NP-Scout: Machine Learning Approach for the Quantification and Visualization of the Natural Product-Likeness of Small Molecules
Center for Bioinformatics (ZBH), Department of Informatics, Faculty of Mathematics, Informatics and Natural Sciences, Universität Hamburg, 20146 Hamburg, Germany
Department of Chemistry, University of Bergen, 5007 Bergen, Norway
Computational Biology Unit (CBU), Department of Informatics, University of Bergen, 5008 Bergen, Norway
Author to whom correspondence should be addressed.
Biomolecules 2019, 9(2), 43; https://doi.org/10.3390/biom9020043
Received: 4 December 2018 / Revised: 21 January 2019 / Accepted: 21 January 2019 / Published: 24 January 2019
(This article belongs to the Special Issue New Approaches for the Discovery of Pharmacologically-Active Natural Compounds)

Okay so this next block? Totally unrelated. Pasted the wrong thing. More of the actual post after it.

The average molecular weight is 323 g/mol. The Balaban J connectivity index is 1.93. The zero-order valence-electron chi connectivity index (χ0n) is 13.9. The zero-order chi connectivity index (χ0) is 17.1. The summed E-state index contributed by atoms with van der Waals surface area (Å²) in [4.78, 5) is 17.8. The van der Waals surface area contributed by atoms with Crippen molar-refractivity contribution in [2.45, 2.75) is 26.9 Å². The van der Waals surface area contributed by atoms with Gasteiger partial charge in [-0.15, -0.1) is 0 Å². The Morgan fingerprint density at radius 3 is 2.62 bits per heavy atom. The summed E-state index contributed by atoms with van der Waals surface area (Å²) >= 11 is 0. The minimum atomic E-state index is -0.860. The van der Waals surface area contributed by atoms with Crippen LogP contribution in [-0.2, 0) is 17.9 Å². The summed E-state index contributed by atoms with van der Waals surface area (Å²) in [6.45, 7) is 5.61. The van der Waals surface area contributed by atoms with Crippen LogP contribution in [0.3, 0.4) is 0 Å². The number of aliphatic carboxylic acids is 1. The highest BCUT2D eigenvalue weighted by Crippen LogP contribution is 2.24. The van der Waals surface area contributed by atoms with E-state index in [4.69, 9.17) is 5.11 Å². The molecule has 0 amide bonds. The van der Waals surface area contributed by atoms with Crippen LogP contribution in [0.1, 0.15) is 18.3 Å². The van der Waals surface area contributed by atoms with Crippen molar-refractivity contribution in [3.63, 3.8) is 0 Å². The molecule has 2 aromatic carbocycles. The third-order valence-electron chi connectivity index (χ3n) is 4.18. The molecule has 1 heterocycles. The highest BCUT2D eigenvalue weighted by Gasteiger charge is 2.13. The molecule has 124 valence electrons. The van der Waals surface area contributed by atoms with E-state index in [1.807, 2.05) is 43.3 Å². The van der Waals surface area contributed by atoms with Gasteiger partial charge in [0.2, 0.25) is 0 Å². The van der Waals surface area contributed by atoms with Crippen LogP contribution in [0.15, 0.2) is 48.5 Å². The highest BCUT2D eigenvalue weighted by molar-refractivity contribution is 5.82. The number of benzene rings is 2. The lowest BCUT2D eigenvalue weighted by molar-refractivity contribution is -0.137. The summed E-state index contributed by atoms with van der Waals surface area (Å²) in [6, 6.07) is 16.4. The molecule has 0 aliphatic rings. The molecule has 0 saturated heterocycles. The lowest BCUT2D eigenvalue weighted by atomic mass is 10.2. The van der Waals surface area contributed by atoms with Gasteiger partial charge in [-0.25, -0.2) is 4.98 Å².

Natural products (NPs) remain the most prolific resource for the development of small-molecule drugs. Here we report a new machine learning approach that allows the identification of natural products with high accuracy. The method also generates similarity maps, which highlight atoms that contribute significantly to the classification of small molecules as a natural product or synthetic molecule. The method can hence be utilized to (i) identify natural products in large molecular libraries, (ii) quantify the natural product-likeness of small molecules, and (iii) visualize atoms in small molecules that are characteristic of natural products or synthetic molecules. The models are based on random forest classifiers trained on data sets consisting of more than 265,000 to 322,000 natural products and synthetic molecules. Two-dimensional molecular descriptors, MACCS keys and Morgan2 fingerprints were explored. On an independent test set the models reached areas under the receiver operating characteristic curve (AUC) of 0.997 and Matthews correlation coefficients (MCCs) of 0.954 and higher. The method was further tested on data from the Dictionary of Natural Products, ChEMBL and other resources. The best-performing models are accessible as a free web service at http://npscout.zbh.uni-hamburg.de/npscout.